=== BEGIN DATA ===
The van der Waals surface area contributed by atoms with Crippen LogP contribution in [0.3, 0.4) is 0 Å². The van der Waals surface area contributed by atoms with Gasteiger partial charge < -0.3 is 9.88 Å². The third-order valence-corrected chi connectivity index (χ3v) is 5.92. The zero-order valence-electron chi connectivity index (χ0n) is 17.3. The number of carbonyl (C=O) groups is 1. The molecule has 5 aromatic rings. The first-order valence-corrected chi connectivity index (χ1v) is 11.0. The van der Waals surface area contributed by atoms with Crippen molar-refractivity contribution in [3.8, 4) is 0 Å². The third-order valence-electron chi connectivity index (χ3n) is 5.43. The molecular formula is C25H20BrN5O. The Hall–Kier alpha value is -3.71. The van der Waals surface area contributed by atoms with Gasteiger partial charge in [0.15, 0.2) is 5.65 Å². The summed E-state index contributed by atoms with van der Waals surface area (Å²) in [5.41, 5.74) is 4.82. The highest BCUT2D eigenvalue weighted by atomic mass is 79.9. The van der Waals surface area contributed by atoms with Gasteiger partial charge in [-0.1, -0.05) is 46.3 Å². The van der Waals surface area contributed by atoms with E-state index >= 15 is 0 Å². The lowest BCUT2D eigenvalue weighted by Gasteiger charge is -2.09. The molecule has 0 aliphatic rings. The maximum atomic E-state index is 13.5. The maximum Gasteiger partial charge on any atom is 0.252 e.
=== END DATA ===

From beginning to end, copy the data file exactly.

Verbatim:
The van der Waals surface area contributed by atoms with Crippen LogP contribution in [0.3, 0.4) is 0 Å². The van der Waals surface area contributed by atoms with Gasteiger partial charge < -0.3 is 9.88 Å². The third-order valence-corrected chi connectivity index (χ3v) is 5.92. The zero-order valence-electron chi connectivity index (χ0n) is 17.3. The number of carbonyl (C=O) groups is 1. The molecule has 5 aromatic rings. The first-order valence-corrected chi connectivity index (χ1v) is 11.0. The van der Waals surface area contributed by atoms with Crippen molar-refractivity contribution in [3.8, 4) is 0 Å². The third-order valence-electron chi connectivity index (χ3n) is 5.43. The molecular formula is C25H20BrN5O. The Hall–Kier alpha value is -3.71. The van der Waals surface area contributed by atoms with Gasteiger partial charge in [0.15, 0.2) is 5.65 Å². The summed E-state index contributed by atoms with van der Waals surface area (Å²) in [5.41, 5.74) is 4.82. The highest BCUT2D eigenvalue weighted by atomic mass is 79.9. The van der Waals surface area contributed by atoms with Gasteiger partial charge in [-0.1, -0.05) is 46.3 Å². The van der Waals surface area contributed by atoms with E-state index >= 15 is 0 Å². The lowest BCUT2D eigenvalue weighted by Gasteiger charge is -2.09. The molecule has 0 aliphatic rings. The maximum atomic E-state index is 13.5. The maximum Gasteiger partial charge on any atom is 0.252 e.